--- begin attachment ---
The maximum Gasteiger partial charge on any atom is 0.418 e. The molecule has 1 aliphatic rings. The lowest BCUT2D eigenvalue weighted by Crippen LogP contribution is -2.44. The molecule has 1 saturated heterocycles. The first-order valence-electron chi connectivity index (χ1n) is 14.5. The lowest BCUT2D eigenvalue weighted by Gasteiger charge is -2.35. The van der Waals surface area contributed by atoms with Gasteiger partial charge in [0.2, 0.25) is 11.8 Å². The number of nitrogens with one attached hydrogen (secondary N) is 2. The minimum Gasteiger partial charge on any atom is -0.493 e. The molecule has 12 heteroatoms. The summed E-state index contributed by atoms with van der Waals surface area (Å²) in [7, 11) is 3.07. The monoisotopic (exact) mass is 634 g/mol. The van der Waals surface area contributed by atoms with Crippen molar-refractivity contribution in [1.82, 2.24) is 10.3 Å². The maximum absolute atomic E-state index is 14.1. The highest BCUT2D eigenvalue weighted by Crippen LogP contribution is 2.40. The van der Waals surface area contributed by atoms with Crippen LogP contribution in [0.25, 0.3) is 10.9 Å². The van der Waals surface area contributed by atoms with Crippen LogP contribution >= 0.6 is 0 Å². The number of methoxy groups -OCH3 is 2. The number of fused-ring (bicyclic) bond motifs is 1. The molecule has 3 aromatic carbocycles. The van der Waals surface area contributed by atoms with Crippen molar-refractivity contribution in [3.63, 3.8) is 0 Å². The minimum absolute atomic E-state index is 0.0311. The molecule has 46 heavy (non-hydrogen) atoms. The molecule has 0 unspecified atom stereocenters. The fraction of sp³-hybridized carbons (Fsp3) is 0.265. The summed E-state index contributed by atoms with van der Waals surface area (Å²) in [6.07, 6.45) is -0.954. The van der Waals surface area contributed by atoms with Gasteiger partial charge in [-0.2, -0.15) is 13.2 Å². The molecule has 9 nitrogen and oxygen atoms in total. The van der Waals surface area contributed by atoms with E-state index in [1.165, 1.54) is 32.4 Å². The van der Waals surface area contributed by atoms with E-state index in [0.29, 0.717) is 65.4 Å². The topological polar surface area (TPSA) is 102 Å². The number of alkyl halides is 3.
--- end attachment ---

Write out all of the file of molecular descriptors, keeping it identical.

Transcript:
The maximum Gasteiger partial charge on any atom is 0.418 e. The molecule has 1 aliphatic rings. The lowest BCUT2D eigenvalue weighted by Crippen LogP contribution is -2.44. The molecule has 1 saturated heterocycles. The first-order valence-electron chi connectivity index (χ1n) is 14.5. The lowest BCUT2D eigenvalue weighted by Gasteiger charge is -2.35. The van der Waals surface area contributed by atoms with Gasteiger partial charge in [0.2, 0.25) is 11.8 Å². The number of nitrogens with one attached hydrogen (secondary N) is 2. The minimum Gasteiger partial charge on any atom is -0.493 e. The molecule has 12 heteroatoms. The summed E-state index contributed by atoms with van der Waals surface area (Å²) in [7, 11) is 3.07. The monoisotopic (exact) mass is 634 g/mol. The van der Waals surface area contributed by atoms with Crippen molar-refractivity contribution in [1.82, 2.24) is 10.3 Å². The maximum absolute atomic E-state index is 14.1. The highest BCUT2D eigenvalue weighted by Crippen LogP contribution is 2.40. The van der Waals surface area contributed by atoms with Crippen LogP contribution in [0.25, 0.3) is 10.9 Å². The van der Waals surface area contributed by atoms with Crippen LogP contribution >= 0.6 is 0 Å². The number of methoxy groups -OCH3 is 2. The number of fused-ring (bicyclic) bond motifs is 1. The molecule has 3 aromatic carbocycles. The van der Waals surface area contributed by atoms with Crippen molar-refractivity contribution in [3.63, 3.8) is 0 Å². The minimum absolute atomic E-state index is 0.0311. The molecule has 46 heavy (non-hydrogen) atoms. The molecule has 0 unspecified atom stereocenters. The fraction of sp³-hybridized carbons (Fsp3) is 0.265. The summed E-state index contributed by atoms with van der Waals surface area (Å²) in [6.07, 6.45) is -0.954. The van der Waals surface area contributed by atoms with Gasteiger partial charge in [-0.2, -0.15) is 13.2 Å². The molecule has 9 nitrogen and oxygen atoms in total. The van der Waals surface area contributed by atoms with E-state index in [1.165, 1.54) is 32.4 Å². The van der Waals surface area contributed by atoms with E-state index in [0.29, 0.717) is 65.4 Å². The topological polar surface area (TPSA) is 102 Å². The number of alkyl halides is 3.